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Wisler v. City of Fresno

IN THE UNITED STATES DISTRICT COURT FOR THE EASTERN DISTRICT OF CALIFORNIA


July 30, 2008

RICHARD ALLEN WISLER, PLAINTIFF,
v.
CITY OF FRESNO, ET AL, DEFENDANTS.

The opinion of the court was delivered by: Lawrence J. O'Neill United States District Judge

ORDER VACATING HEARING AND ORDER ON THE PARTIES' DAMAGES MOTIONS IN LIMINE Doc. Nos. 60, 61.

Pursuant to the pre-trial order, Defendants the City of Fresno ("Fresno") and Police Officer Jonathan Long ("Long") (collectively "Defendants") and Plaintiff Richard Wisler ("Wisler") have filed motions in limine with respect to the damages phase of the trial. Hearing on these motions is currently to occur while the jury deliberates in the liability phase of trial. After considering the submissions of the parties, the Court will vacate the hearing and issue the following order on the parties' motions. I. PLAINTIFF'S DAMAGES MOTIONS IN LIMINE

1. MOTION IN LIMINE No. 1:

Evidence of a sexual harassment claim brought against Wisler by a co-worker Plaintiff's Argument Wisler requests preclusion under Rules of Evidence 401 and 403 of evidence regarding a sexual harassment claim made against him by a co-worker. Between July and October of 2002, Wisler was accused of making unwanted and discourteous remarks. The claim resulted in Wisler being moved to a new location and receiving a 10 month pay deduction, but he continues to deny the accusations. The incident has no relevance regarding Wisler's ability to work.

Defendants' Opposition

Defendants argue that the investigation into the 2002 sexual harassment accusation was sustained and Wisler suffered a 10 month pay deduction. They should be allowed to ask whether he has had his pay reduced and the reason for the deduction. Given his history at Cal Trans, which includes a violation of the sexual harassment policy, a jury could conclude that Wisler may not have maintained his job, irrespective of his eye injury.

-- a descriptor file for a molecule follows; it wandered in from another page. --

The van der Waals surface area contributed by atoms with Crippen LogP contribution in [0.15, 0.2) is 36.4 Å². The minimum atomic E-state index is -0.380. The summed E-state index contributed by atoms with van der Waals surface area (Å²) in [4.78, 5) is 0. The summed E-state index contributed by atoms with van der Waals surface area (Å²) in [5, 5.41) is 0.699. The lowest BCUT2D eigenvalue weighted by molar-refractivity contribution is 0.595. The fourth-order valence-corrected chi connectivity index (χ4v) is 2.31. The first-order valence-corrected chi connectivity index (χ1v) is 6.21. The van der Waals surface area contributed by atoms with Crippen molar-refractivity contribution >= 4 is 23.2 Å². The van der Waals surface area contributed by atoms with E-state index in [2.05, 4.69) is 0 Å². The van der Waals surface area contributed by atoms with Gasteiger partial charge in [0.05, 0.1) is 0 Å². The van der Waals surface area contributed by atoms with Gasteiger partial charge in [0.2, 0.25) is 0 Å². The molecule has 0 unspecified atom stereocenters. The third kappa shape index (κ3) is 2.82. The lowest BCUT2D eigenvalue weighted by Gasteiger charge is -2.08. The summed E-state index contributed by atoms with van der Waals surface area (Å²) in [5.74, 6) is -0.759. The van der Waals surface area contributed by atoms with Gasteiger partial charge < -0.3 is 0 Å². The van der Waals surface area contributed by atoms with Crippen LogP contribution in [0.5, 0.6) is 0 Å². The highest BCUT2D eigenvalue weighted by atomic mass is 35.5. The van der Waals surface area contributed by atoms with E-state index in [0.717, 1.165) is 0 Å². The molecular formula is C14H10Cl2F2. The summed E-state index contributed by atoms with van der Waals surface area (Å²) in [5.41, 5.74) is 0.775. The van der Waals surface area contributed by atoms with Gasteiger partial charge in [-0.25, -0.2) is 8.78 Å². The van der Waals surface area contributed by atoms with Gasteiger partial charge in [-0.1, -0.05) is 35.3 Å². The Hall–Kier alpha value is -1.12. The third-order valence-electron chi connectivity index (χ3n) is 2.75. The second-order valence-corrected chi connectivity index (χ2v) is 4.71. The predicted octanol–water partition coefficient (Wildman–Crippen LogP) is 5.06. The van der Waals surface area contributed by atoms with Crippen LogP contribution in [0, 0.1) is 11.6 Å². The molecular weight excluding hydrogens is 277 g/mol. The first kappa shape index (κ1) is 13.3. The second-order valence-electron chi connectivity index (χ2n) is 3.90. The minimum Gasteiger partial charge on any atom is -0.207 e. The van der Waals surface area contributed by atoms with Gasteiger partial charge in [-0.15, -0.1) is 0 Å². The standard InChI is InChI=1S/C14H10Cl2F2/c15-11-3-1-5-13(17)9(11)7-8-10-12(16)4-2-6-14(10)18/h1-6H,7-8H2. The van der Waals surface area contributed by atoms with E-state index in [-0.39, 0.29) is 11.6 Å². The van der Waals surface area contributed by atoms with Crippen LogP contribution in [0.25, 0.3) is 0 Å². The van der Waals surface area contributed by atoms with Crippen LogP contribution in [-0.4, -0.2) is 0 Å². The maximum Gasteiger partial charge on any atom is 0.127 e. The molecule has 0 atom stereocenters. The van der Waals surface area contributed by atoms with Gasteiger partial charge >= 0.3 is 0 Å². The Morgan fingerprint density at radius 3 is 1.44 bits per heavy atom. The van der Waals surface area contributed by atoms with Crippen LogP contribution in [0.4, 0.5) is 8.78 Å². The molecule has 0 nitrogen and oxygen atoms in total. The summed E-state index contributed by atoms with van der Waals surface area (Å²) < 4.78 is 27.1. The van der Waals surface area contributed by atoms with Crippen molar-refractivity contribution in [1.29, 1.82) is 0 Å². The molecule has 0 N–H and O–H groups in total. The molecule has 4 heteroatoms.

Resolution

The harassment claim was made in 2002. Six years have now passed and Wisler is still employed with Cal Trans. If his job had been in jeopardy from the incident, it would appear that after six years that jeopardy has passed. Unless there is testimony from a Cal Trans supervisor/manager that the 2002 sexual harassment claim may still cause Wisler's job to be in jeopardy, or that Cal Trans would consider the 2002 sexual harassment claim in making further employment decisions about Wisler, then the 2002 claim is too remote in time and the danger of unfair prejudice to Wisler is substantially outweighed by the evidence's probative value. See Fed. Rs. Evid. 401, 403. However, Wisler is claiming that he would still be fully able to perform his job and would have continued to work at Cal Trans for the foreseeable future, but for Long's punches. Wisler's work history/Cal Trans's evaluation of Wisler as an employee is highly probative of whether Wisler would have continued his employment. If a Cal Trans supervisor/manager can testify that Wisler is still in jeopardy from the 2002 claim, or that Cal Trans will continue to review and consider the 2002 claim in making employment decisions about Wisler, then the danger of unfair prejudice will not sufficiently outweigh the probative value of the 2002 harassment claim. Accordingly, this motion in limine is conditionally GRANTED.

2. MOTION IN LIMINE No. 2: